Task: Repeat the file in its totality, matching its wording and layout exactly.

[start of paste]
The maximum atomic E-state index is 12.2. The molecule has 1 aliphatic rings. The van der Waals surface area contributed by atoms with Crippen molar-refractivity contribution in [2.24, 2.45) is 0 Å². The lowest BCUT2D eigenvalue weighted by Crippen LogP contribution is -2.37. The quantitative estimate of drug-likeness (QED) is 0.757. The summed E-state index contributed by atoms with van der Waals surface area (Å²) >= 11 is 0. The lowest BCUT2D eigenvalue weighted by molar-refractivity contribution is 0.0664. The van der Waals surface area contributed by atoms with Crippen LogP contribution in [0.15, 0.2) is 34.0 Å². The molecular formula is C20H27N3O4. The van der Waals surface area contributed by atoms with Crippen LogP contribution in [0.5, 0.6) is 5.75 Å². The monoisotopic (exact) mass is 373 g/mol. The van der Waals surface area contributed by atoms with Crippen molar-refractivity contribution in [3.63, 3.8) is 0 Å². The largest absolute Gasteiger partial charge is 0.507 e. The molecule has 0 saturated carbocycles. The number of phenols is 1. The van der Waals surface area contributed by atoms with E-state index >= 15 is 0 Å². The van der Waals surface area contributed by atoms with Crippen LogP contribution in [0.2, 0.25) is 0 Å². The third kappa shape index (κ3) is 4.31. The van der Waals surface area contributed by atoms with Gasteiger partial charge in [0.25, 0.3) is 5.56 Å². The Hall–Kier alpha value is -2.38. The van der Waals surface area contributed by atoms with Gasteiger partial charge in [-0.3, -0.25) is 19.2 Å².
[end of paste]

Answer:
The maximum atomic E-state index is 12.2. The molecule has 1 aliphatic rings. The van der Waals surface area contributed by atoms with Crippen molar-refractivity contribution in [2.24, 2.45) is 0 Å². The lowest BCUT2D eigenvalue weighted by Crippen LogP contribution is -2.37. The quantitative estimate of drug-likeness (QED) is 0.757. The summed E-state index contributed by atoms with van der Waals surface area (Å²) >= 11 is 0. The lowest BCUT2D eigenvalue weighted by molar-refractivity contribution is 0.0664. The van der Waals surface area contributed by atoms with Crippen LogP contribution in [0.15, 0.2) is 34.0 Å². The molecular formula is C20H27N3O4. The van der Waals surface area contributed by atoms with Crippen LogP contribution in [0.5, 0.6) is 5.75 Å². The monoisotopic (exact) mass is 373 g/mol. The van der Waals surface area contributed by atoms with Crippen molar-refractivity contribution in [3.63, 3.8) is 0 Å². The largest absolute Gasteiger partial charge is 0.507 e. The molecule has 0 saturated carbocycles. The number of phenols is 1. The van der Waals surface area contributed by atoms with E-state index >= 15 is 0 Å². The van der Waals surface area contributed by atoms with Crippen LogP contribution in [0.2, 0.25) is 0 Å². The third kappa shape index (κ3) is 4.31. The van der Waals surface area contributed by atoms with Gasteiger partial charge in [0.25, 0.3) is 5.56 Å². The Hall–Kier alpha value is -2.38. The van der Waals surface area contributed by atoms with Gasteiger partial charge in [-0.3, -0.25) is 19.2 Å².